Thursday 23 March 2017

Gavel

Food Production – Adulterated Meat (Rhody Dairy lawsuit)

Federal authorities sued Rhody Dairy LLC this week for selling improperly vaccinated cows for slaughter. Rhody Dairy operates out of NW WA, selling grade A milk and cows for slaughter. Owner Jay De Jong allegedly overdosed cows with antibiotics, including tetracycline, flunixin, penicillin, and sulfadimethoxine, according to the complaint. The milk and cows for slaughter were sold across the Western United States. The Justice Department said that despite warnings the dairy administered the drugs at unapproved dosages or without prescriptions and failed to observe proper drug withdrawal times before offering the cows for slaughter. The Department also alleges the dairy refused to keep treatment records for the animals.

The allegations go back as far as 2004. The first FDA inspection on the defendant’s farm occurred in June 2004 (pg. 6 of the compliant). The most recent inspection taking place in March and July this past year found three cows tested positive – one for excess flunixin in its liver (an anti-inflammatory) and the other two excessive antibiotics in their kidneys. The defendant could not provide records on the dosage amounts or when the drugs were administered. At the time of the inspection treatments were documented on a white board, which was erased daily.

Rhody Dairy is charged with selling into interstate commerce adulterated food. Under the Federal Food,Drug, and Cosmetic Act “adulteration” is a legal term meaning that a product fails to meet federal or state standards. It includes a wide range of containments, from “foreign matter” to “microbiological” to high levels of additives (see generally 21 U.S.C. § 402). If food is adulterated the FDA may exercise a broad array of enforcement tools. These including seizing and condemning the product, detaining imported product, enjoining persons from manufacturing or distributing the product, or requesting a recall of the product. Typically enforcement action is preceded by a Warning Letter from the FDA (read Rhody Dairy’s letter here).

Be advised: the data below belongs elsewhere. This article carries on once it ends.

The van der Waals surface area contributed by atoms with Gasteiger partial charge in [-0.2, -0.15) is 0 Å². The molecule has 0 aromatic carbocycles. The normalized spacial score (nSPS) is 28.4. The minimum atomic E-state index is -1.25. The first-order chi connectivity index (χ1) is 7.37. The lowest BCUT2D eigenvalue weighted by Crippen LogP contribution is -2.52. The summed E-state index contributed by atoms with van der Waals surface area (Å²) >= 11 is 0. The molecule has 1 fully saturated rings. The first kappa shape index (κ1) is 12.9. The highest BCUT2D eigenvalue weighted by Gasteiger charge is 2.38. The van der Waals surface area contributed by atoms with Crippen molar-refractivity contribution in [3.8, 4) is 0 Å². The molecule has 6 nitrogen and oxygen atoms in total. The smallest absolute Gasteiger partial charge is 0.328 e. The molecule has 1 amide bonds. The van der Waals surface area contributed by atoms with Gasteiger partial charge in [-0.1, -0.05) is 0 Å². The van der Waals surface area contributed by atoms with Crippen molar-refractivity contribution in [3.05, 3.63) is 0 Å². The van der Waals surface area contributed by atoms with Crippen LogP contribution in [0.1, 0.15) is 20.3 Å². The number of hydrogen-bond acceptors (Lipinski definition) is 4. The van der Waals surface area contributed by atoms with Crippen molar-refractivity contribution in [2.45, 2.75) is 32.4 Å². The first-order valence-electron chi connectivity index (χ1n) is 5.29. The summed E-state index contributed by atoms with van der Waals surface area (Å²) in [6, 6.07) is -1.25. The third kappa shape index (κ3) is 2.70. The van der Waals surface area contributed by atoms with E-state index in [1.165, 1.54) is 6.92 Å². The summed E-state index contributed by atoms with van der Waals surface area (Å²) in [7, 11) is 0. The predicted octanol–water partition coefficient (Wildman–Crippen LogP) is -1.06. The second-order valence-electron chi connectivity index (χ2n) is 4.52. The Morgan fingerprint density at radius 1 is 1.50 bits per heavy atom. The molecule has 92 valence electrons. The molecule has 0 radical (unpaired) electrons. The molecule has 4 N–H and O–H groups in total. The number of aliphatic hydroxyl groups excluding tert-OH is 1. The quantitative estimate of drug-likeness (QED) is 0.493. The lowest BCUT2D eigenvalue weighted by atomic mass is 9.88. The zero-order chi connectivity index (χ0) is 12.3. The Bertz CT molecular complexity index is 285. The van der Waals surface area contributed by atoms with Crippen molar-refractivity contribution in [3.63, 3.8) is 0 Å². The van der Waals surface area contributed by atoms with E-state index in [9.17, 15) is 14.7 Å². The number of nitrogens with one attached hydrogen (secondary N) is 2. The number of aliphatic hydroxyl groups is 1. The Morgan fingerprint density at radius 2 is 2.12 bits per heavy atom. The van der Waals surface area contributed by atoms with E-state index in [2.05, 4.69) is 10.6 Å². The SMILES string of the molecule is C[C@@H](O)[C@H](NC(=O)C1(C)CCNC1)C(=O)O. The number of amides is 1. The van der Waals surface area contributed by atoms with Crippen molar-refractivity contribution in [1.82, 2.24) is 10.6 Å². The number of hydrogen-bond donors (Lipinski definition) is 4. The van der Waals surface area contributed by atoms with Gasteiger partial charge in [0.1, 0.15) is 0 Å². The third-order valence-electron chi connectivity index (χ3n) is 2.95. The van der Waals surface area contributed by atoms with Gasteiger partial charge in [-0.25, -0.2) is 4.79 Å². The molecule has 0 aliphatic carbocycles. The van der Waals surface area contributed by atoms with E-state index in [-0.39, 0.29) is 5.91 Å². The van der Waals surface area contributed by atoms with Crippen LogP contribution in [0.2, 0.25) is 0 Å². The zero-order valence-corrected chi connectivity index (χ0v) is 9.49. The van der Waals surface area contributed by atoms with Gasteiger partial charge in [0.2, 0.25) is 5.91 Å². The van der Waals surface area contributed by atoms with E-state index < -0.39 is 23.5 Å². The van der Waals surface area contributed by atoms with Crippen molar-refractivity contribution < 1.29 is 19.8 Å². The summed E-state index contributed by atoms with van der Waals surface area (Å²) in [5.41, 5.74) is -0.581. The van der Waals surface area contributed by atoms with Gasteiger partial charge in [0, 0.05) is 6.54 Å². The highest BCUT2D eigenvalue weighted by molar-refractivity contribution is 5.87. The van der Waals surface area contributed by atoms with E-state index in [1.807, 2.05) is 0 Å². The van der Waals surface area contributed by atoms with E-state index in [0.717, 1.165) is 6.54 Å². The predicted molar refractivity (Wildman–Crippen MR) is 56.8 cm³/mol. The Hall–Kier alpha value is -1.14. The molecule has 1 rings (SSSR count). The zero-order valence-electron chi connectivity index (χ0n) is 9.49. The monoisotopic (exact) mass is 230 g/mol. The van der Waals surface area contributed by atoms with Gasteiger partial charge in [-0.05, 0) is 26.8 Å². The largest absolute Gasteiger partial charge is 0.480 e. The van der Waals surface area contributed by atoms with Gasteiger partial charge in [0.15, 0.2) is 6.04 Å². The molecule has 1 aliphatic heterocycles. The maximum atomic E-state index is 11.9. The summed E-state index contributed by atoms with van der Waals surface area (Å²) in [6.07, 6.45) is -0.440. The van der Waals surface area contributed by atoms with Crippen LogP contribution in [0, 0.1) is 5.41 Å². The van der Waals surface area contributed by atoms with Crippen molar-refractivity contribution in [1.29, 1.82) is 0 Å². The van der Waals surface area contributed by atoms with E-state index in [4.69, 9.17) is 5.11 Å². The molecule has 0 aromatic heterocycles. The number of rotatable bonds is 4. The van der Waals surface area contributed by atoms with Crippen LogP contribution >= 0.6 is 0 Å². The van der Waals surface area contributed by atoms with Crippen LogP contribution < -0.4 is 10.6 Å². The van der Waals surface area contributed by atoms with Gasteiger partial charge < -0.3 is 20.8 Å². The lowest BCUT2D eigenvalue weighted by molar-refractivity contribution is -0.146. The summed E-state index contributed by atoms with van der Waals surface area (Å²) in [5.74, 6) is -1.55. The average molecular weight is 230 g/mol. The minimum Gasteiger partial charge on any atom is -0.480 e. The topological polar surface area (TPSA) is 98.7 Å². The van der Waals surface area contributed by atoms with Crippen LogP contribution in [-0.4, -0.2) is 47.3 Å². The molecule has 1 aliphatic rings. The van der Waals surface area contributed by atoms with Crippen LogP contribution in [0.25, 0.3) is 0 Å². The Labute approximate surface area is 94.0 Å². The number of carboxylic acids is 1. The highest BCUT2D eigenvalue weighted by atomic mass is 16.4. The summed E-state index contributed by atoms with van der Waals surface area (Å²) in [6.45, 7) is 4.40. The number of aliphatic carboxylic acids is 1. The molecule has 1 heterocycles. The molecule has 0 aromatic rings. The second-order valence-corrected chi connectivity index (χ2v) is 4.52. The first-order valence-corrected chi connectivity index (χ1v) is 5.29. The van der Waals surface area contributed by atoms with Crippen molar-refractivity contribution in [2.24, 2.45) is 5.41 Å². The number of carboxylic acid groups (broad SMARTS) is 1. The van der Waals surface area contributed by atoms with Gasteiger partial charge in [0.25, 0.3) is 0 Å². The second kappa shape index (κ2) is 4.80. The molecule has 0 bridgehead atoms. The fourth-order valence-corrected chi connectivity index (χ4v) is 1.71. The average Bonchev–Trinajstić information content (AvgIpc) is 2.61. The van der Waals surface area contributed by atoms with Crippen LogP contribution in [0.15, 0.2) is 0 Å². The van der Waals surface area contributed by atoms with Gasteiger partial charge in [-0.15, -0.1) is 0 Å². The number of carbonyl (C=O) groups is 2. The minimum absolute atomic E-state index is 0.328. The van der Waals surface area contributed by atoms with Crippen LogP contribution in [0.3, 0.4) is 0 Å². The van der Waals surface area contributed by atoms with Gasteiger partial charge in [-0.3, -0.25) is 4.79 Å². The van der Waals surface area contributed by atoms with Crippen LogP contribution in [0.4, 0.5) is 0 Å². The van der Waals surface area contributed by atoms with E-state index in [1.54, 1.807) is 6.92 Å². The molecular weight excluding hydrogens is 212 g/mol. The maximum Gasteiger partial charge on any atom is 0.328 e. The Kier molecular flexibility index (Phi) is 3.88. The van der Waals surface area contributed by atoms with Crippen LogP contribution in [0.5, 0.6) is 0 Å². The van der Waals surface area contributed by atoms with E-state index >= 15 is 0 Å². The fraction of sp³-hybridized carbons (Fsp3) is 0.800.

Restaurant owners, home cooks, and retailers concerned about buying adulterated food need to do two things. First, do your homework if you know the source of your food. The FDA’s website can inform you about Warning Letters and inspections. Second, if you don’t know the source of your food because it’s commingled or bought by a larger processor, still do you homework. If your seller has had a history of violations you may want to consider adding quality controls to your contracts. In the end the thoughts of adulterated meat and food recalls is enough to keep any of us awake at night, but the best we can do is to be aware of who you are buying from and ensure there are quality controls from producers. The greater demand and scrutiny placed on the food production process the safer our food becomes.

 

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